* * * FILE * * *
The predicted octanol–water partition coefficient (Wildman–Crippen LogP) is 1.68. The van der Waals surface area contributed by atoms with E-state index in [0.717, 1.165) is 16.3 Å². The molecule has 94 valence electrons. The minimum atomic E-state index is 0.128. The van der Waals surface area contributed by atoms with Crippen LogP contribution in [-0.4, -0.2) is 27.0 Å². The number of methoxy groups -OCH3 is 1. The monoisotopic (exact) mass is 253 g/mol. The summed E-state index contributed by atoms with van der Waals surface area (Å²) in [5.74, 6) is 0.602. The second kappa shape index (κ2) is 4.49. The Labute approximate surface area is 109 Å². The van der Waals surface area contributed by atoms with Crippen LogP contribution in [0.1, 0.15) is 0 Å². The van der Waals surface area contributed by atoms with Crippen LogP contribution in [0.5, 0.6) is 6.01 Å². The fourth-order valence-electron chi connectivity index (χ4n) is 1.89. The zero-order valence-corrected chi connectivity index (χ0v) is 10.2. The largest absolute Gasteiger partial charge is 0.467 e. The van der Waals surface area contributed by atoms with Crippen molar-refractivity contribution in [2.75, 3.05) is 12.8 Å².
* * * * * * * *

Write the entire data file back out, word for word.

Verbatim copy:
The predicted octanol–water partition coefficient (Wildman–Crippen LogP) is 1.68. The van der Waals surface area contributed by atoms with E-state index in [0.717, 1.165) is 16.3 Å². The molecule has 94 valence electrons. The minimum atomic E-state index is 0.128. The van der Waals surface area contributed by atoms with Crippen LogP contribution in [-0.4, -0.2) is 27.0 Å². The number of methoxy groups -OCH3 is 1. The monoisotopic (exact) mass is 253 g/mol. The summed E-state index contributed by atoms with van der Waals surface area (Å²) in [5.74, 6) is 0.602. The second kappa shape index (κ2) is 4.49. The Labute approximate surface area is 109 Å². The van der Waals surface area contributed by atoms with Crippen LogP contribution in [0.1, 0.15) is 0 Å². The van der Waals surface area contributed by atoms with Crippen LogP contribution in [0.5, 0.6) is 6.01 Å². The fourth-order valence-electron chi connectivity index (χ4n) is 1.89. The zero-order valence-corrected chi connectivity index (χ0v) is 10.2. The largest absolute Gasteiger partial charge is 0.467 e. The van der Waals surface area contributed by atoms with Crippen molar-refractivity contribution in [2.75, 3.05) is 12.8 Å².